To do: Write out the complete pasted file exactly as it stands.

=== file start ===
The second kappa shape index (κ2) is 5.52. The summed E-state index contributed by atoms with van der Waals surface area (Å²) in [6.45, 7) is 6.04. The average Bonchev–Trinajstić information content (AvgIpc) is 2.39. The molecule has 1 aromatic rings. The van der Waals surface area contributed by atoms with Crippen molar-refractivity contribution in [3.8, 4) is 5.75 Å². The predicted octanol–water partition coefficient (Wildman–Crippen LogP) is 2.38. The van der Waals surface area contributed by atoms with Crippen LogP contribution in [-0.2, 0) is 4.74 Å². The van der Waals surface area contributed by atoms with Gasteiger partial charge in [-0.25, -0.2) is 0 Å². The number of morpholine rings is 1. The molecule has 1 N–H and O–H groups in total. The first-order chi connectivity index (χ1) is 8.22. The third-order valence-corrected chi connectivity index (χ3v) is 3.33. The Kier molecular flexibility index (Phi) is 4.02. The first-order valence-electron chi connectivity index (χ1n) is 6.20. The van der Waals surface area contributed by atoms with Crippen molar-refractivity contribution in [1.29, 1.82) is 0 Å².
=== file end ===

The second kappa shape index (κ2) is 5.52. The summed E-state index contributed by atoms with van der Waals surface area (Å²) in [6.45, 7) is 6.04. The average Bonchev–Trinajstić information content (AvgIpc) is 2.39. The molecule has 1 aromatic rings. The van der Waals surface area contributed by atoms with Crippen molar-refractivity contribution in [3.8, 4) is 5.75 Å². The predicted octanol–water partition coefficient (Wildman–Crippen LogP) is 2.38. The van der Waals surface area contributed by atoms with Crippen LogP contribution in [-0.2, 0) is 4.74 Å². The van der Waals surface area contributed by atoms with Gasteiger partial charge in [-0.25, -0.2) is 0 Å². The number of morpholine rings is 1. The molecule has 1 N–H and O–H groups in total. The first-order chi connectivity index (χ1) is 8.22. The third-order valence-corrected chi connectivity index (χ3v) is 3.33. The Kier molecular flexibility index (Phi) is 4.02. The first-order valence-electron chi connectivity index (χ1n) is 6.20. The van der Waals surface area contributed by atoms with Crippen molar-refractivity contribution in [1.29, 1.82) is 0 Å².